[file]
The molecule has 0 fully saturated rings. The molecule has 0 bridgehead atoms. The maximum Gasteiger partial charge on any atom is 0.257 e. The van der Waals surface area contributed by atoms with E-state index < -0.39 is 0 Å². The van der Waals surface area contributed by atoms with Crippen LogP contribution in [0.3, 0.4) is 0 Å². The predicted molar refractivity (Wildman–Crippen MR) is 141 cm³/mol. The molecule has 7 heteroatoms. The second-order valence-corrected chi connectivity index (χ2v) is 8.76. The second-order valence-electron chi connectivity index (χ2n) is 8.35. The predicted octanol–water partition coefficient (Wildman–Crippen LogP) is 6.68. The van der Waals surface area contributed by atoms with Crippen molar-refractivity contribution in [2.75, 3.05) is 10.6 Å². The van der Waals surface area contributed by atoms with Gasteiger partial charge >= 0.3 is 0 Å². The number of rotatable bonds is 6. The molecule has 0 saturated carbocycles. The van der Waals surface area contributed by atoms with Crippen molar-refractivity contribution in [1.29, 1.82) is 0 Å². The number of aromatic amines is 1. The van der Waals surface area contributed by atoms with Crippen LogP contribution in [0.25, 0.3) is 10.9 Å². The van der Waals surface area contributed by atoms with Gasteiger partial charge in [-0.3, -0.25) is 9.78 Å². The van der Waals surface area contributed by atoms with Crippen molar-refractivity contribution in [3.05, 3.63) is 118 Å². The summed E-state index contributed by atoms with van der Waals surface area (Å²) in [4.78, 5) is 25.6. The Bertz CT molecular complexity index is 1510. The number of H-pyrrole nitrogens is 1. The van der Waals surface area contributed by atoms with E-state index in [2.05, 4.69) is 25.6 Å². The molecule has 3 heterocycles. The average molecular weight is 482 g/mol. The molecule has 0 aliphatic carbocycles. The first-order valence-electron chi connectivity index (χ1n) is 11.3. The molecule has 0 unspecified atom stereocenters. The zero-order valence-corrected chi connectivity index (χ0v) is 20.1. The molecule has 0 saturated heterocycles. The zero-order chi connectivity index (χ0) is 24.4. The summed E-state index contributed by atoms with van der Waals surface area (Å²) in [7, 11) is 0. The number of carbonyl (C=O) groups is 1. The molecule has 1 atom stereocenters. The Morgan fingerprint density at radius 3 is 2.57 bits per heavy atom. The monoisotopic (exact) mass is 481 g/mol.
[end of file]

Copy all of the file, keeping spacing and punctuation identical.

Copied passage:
The molecule has 0 fully saturated rings. The molecule has 0 bridgehead atoms. The maximum Gasteiger partial charge on any atom is 0.257 e. The van der Waals surface area contributed by atoms with E-state index < -0.39 is 0 Å². The van der Waals surface area contributed by atoms with Crippen LogP contribution in [0.3, 0.4) is 0 Å². The predicted molar refractivity (Wildman–Crippen MR) is 141 cm³/mol. The molecule has 7 heteroatoms. The second-order valence-corrected chi connectivity index (χ2v) is 8.76. The second-order valence-electron chi connectivity index (χ2n) is 8.35. The predicted octanol–water partition coefficient (Wildman–Crippen LogP) is 6.68. The van der Waals surface area contributed by atoms with Crippen molar-refractivity contribution in [2.75, 3.05) is 10.6 Å². The van der Waals surface area contributed by atoms with Gasteiger partial charge >= 0.3 is 0 Å². The number of rotatable bonds is 6. The molecule has 0 saturated carbocycles. The van der Waals surface area contributed by atoms with Crippen molar-refractivity contribution in [1.29, 1.82) is 0 Å². The number of aromatic amines is 1. The van der Waals surface area contributed by atoms with Crippen LogP contribution in [0.25, 0.3) is 10.9 Å². The van der Waals surface area contributed by atoms with Gasteiger partial charge in [-0.3, -0.25) is 9.78 Å². The van der Waals surface area contributed by atoms with Crippen molar-refractivity contribution in [3.05, 3.63) is 118 Å². The summed E-state index contributed by atoms with van der Waals surface area (Å²) in [4.78, 5) is 25.6. The Bertz CT molecular complexity index is 1510. The number of H-pyrrole nitrogens is 1. The van der Waals surface area contributed by atoms with E-state index in [2.05, 4.69) is 25.6 Å². The molecule has 3 heterocycles. The average molecular weight is 482 g/mol. The molecule has 0 aliphatic carbocycles. The first-order valence-electron chi connectivity index (χ1n) is 11.3. The molecule has 0 unspecified atom stereocenters. The zero-order valence-corrected chi connectivity index (χ0v) is 20.1. The molecule has 0 saturated heterocycles. The zero-order chi connectivity index (χ0) is 24.4. The summed E-state index contributed by atoms with van der Waals surface area (Å²) in [7, 11) is 0. The number of carbonyl (C=O) groups is 1. The molecule has 1 atom stereocenters. The Morgan fingerprint density at radius 3 is 2.57 bits per heavy atom. The monoisotopic (exact) mass is 481 g/mol.